Encyclopedia of the Great Plains

David J. Wishart, Editor


Hungarians, people from east-central Europe who speak a Finno-Ugric language unrelated to any of the Germanic, Slavic, and Romance languages, immigrated to North America in several waves after the mid-nineteenth century.

First came the "Forty-eighters" following the failure of the Hungarian Revolution of 1848–49. They were about 4,000 strong and mostly represented Hungary's gentry class. Although enthusiastically received, by virtue of their social background most of them were unable to fit into America's rugged society of self-made men. Consequently, following the Austro-Hungarian Compromise of 1867, which made them partners in the Austro- Hungarian Empire, many repatriated to Hungary. While in the United States, they generally stayed on the East Coast. The only exceptions were those few who settled in Chicago, St. Louis, Davenport (Iowa), and on an ephemeral farm community in southeastern Iowa called New Buda.

The Forty-eighters were followed by the 650,000 to 700,000 immigrants who arrived between 1880 and 1914 for economic reasons. Although they came as temporary guest workers, three-fourths of them stayed. Barely literate peasants, they went to work in the coal mines, steel mills, and industrial plants of New York, New Jersey, Pennsylvania, Ohio, Illinois, and Indiana. Their intention was to accumulate enough capital to repatriate and to make themselves into prosperous farmers or well-to-do artisans. For this reason few settled in the country's agricultural regions, including the Great Plains, where the accumulation of capital was much more difficult. The only exceptions were those peasants who after 1885 migrated from the United States to Canada and settled in the region between Winnipeg and Calgary, where they tried to establish themselves as prosperous tobacco farmers. The earliest of these Hungarian settlements in Manitoba (Hunsvalley) and Saskatchewan (Esterházy, Kaposvár, Otthon, Békevár) were established at the initiative of Paul Oscar Esterházy (1831-1912).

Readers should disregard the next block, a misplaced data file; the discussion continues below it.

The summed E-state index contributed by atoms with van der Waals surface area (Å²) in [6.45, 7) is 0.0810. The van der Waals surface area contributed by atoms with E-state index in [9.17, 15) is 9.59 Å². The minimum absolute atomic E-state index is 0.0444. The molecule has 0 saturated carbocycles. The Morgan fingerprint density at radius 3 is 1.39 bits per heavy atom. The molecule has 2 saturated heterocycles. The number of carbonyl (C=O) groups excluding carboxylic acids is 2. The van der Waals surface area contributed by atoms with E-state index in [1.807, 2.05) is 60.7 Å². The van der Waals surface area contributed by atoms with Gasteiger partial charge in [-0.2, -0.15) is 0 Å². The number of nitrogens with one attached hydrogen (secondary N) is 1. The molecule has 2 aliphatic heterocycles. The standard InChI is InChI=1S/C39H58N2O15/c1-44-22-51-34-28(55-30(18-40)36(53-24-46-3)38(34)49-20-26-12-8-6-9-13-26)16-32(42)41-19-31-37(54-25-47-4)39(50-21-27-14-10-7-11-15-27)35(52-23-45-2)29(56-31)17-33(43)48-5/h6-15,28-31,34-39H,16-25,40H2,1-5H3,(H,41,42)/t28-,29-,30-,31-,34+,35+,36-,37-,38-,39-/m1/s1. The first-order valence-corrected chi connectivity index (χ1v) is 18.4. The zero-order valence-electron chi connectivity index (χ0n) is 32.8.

The quota laws of 1921 and 1924 and the Great Depression drastically lowered the number of Hungarian immigrants to the United States to a total of just under 40,000 during the 1920s and 1930s. At the same time, immigration to Canada increased. Whereas before World War I only 8,000 Hungarians had entered Canada, during the interwar years their numbers more than quadrupled to 33,000. With the exception of a few hundred highly skilled scientists and scholars who fled Hungary in the late 1930s because of the spread of Nazism, interwar Hungarian immigrants, although more mixed socially, still came for economic reasons.

Following World War II, two major waves of political immigrants entered the United States and Canada: the "displaced persons," or DPS, between 1948 and 1953, and the "Fifty-sixers," or "Freedom Fighters," between 1956 and 1960. These two immigrant waves brought about 65,000 émigrés to the United States and nearly 50,000 to Canada. The dps represented Hungary's elites while the Fifty-sixers were mainly technocrats who left in response to the defeat of the anti-Soviet and anti-Communist uprising that began on October 23, 1956.

According to the U.S. census of 1990 and the Canadian census of 1991, the Hungarian population of the ten states (Kansas, Nebraska, South Dakota, North Dakota, Texas, New Mexico, Oklahoma, Colorado, Wyoming, Montana) and the three provinces (Saskatchewan, Manitoba, Alberta) in the Great Plains was 138,710, but only two-fifths of these were exclusively of Hungarian extraction. About 76 percent of them lived in two states (Texas and Colorado) and two provinces (Alberta and Saskatchewan). The remaining 24 percent resided in the remaining eight states and one province, where the Hungarian population ranged between 1,398 (South Dakota) and 8,070 (Manitoba).

By virtue of the fact that three-fourths of these Hungarians live in two states and two provinces that are only partly in the Great Plains, the actual number of Hungarians living in the region is probably considerably less than 138,710. For this reason there is little organized Hungarian activity in the Great Plains except in the urban centers on the region's peripherieséDenver and Dallas in the United States and Calgary, Edmonton, Regina, and Winnipeg in Canada. Of these centers of Hungarian life, Calgary, home to about a dozen Hungarian cultural associations, is probably the most important.

Steven Béla Várdy Duquesne University

Puskás, Julianna. Ties That Bind, Ties That Divide: 100 Years of Hungarian Experience in the United States, translated by Zora Ludwig. New York: Holmes and Meier Publishers, Inc., 2000.

Tezla, Albert. The Hazardous Quest: Hungarian Immigrants in the United States, 1895–1920. Budapest: Corvina Press, 1993.

Várdy, Steven Béla. The Hungarian-Americans. Boston: Twayne Publishers, 1985.

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